We estimate that our net proceeds from this offering without exercise of the overallotment option will be approximately $85.7 million. We intend to use these net proceeds, together with the net proceeds of approximately $38.3 million from an increase in our term loan under our amended and restated senior credit facility, for:

 

 


repayment of certain indebtedness, including:

 

 

 


all of our $38.6 million in aggregate principal amount 13% Senior Subordinated Discount Debentures due 2009 plus redemption premium;

 

 

 


all of our outstanding indebtedness, plus prepayment fee, under our $45.0 million Second Lien Term Loan; and

 

 


redemption of all of our Class C preferred stock, including any accrued and unpaid dividends, for $30.5 million, and repurchase of 50% of our Class D preferred stock for $4.0 million.

 

 

Any excess proceeds will be used to reduce outstanding indebtedness or for general corporate purposes. We will not receive any proceeds from the sale of the shares by the selling stockholders, including the exercise of options and warrants by them pursuant to a net share settlement. See "Use of Proceeds," "Pre-Offering Transactions" and "Related Party Transactions."

Risk factors

 

See "Risk Factors" and other information included in this prospectus for a discussion of factors you should carefully consider before deciding to invest in shares of the common stock.

Nasdaq National Market symbol

 

"ROLL"

        The number of shares of our common stock that will be outstanding after this offering as shown above is based on the number of shares outstanding after giving effect to the Pre-Offering Transactions and this offering and excludes:

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        Unless otherwise specifically stated or the context otherwise requires, the information in this prospectus:

See "Use of Proceeds" and "Pre-Offering Transactions."

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Summary Financial Data

        The summary financial data for the fiscal years ended March 29, 2003, April 3, 2004 and April 2, 2005 have been derived from our historical consolidated financial statements audited by Ernst & Young LLP, independent auditors. Historical results are not necessarily indicative of the results expected in the future. You should read the data presented below together with, and qualified by reference, to "Selected Consolidated Historical Financial Data," "Management's Discussion and Analysis of Financial Condition and Results of Operations" and our consolidated financial statements included elsewhere in this prospectus.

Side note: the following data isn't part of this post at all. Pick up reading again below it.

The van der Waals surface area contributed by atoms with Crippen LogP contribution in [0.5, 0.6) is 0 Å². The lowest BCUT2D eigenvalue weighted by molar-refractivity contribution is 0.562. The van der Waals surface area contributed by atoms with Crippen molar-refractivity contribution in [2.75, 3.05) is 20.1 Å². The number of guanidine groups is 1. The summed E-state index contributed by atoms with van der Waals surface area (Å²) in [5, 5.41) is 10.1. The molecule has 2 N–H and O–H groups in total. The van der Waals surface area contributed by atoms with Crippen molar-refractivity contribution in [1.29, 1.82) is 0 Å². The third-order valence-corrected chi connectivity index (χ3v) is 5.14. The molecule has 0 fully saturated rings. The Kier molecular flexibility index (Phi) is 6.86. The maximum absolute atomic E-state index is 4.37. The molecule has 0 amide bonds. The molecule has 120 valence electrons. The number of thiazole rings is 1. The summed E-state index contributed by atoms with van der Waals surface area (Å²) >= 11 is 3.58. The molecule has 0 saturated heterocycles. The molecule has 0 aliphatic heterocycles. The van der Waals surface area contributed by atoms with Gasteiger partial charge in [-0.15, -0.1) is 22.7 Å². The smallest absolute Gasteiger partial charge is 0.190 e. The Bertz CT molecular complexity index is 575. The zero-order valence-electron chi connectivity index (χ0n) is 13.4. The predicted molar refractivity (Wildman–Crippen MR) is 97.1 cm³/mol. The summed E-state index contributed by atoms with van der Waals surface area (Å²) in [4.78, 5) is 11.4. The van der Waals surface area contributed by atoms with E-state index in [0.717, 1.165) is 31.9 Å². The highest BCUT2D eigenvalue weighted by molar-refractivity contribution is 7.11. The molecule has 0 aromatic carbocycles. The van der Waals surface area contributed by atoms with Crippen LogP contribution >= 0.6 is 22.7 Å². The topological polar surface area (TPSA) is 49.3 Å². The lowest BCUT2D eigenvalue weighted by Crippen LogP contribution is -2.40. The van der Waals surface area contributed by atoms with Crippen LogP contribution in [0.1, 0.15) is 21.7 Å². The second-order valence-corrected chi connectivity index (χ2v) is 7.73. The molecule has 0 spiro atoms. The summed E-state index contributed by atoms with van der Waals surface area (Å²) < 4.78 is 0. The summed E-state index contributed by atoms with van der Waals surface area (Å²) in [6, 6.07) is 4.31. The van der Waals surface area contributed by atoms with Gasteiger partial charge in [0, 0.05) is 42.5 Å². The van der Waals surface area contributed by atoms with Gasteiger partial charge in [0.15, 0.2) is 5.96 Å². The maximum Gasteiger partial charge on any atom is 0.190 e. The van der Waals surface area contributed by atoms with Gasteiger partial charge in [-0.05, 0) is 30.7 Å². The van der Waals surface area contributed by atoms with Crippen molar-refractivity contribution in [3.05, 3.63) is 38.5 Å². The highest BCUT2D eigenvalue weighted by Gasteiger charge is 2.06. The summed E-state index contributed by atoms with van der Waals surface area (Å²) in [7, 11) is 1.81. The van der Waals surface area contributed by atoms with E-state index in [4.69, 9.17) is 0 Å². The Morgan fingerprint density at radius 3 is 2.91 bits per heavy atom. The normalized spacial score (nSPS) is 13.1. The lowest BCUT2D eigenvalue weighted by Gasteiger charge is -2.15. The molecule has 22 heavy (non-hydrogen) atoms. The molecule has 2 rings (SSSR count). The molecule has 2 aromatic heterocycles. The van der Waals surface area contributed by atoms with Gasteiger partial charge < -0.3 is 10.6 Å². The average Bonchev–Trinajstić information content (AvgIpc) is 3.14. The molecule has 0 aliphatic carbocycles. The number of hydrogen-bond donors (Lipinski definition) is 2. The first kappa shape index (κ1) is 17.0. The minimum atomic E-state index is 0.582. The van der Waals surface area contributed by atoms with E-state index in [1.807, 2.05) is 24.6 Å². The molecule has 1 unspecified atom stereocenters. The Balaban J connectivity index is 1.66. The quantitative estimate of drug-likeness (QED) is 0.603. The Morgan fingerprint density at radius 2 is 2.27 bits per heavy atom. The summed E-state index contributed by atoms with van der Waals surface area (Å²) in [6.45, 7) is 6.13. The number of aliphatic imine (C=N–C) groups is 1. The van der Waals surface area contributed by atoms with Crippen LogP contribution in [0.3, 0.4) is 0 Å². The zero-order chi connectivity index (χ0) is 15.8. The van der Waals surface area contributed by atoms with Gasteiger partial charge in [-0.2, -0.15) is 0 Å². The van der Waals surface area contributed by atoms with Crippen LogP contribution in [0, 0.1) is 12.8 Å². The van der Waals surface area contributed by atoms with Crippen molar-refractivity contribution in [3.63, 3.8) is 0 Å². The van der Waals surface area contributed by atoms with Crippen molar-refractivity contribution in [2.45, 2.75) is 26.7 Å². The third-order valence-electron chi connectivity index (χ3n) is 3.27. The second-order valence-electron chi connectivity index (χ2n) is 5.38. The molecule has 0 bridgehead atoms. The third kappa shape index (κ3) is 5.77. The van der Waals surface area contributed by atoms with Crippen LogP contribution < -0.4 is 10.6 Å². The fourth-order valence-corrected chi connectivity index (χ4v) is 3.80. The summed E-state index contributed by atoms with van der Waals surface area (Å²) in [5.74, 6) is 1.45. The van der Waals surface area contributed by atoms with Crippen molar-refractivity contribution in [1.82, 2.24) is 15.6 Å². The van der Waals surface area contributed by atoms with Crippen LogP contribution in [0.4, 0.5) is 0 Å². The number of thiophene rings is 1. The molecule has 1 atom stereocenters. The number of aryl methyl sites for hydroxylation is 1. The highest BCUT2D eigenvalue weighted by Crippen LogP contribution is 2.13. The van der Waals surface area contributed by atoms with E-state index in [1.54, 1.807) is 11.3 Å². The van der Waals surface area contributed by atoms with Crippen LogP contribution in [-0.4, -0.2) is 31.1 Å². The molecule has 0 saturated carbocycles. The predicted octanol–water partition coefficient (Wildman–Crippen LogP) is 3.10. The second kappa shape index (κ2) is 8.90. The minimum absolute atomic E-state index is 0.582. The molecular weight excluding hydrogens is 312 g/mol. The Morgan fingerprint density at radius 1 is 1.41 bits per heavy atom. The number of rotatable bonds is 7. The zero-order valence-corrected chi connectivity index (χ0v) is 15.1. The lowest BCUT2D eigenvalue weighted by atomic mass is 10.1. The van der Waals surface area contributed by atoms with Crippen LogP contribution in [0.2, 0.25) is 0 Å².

Fiscal Year Ended
 
 
  March 29,
2003

  April 3,
2004

  April 2,
2005

 
 
  (in thousands, except share and per share amounts)

 
Statement of Operations Data:                    
  Net sales(1)    $ 172,860    $ 187,331    $ 243,016  
  Cost of sales     124,086     135,433     174,602  
   
 
 
 
    Gross margin     48,774     51,898     68,414  
  Selling, general and administrative     26,647     28,107     33,032  
  Other, net     1,424     1,662     3,526  
   
 
 
 
    Operating income     20,703     22,129     31,856  
  Interest expense, net     21,023     20,380     19,669  
  Loss (gain) on early extinguishment of debt(2)     (780 )       6,950  
  Other non-operating expense (income)     298     16     (355 )
   
 
 
 
    Income before income taxes     162     1,733     5,592  
  Provision for (benefit from) income taxes     113     1,070     (1,491 )
   
 
 
 
    Net income     49     663     7,083  
  Preferred stock dividends     (1,313 )   (2,144 )   (2,280 )
  Participation rights of preferred stock in undistributed earnings             (1,102 )
   
 
 
 
    Net income (loss) available to common stockholders    $ (1,264 )  $ (1,481 )  $ 3,701  
   
 
 
 
  Net income (loss) per common share:                    
    Basic    $ (0.20 )  $ (0.24 )  $ 0.60  
    Diluted    $ (0.20 )  $ (0.24 )  $ 0.41  
  Weighted average number of common and common equivalent shares outstanding:                    
    Basic     6,188,903     6,188,903     6,202,615  
    Diluted     6,188,903     6,188,903     9,008,189  

Pro Forma Data:(3)

 

 

 

 

 

 

 

 

 

 
  Pro forma net income                $ 10,588  
  Pro forma net income per common share:                    
    Basic                $ 0.68  
    Diluted                $ 0.61  
  Pro forma weighted average number of common and common equivalent shares outstanding:                    
    Basic                 15,458,833  
    Diluted                 17,421,506  

Other Financial Data:

 

 

 

 

 

 

 

 

 

 
  EBITDA(4)    $ 29,224    $ 31,295    $ 40,996  
  Capital expenditures     6,522     4,951     9,526  

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  As of April 2, 2005
 
  Actual
  Pro Forma(3)
 
  (unaudited)
(in thousands)

Balance Sheet Data:            
  Cash   $ 2,635   $ 6,802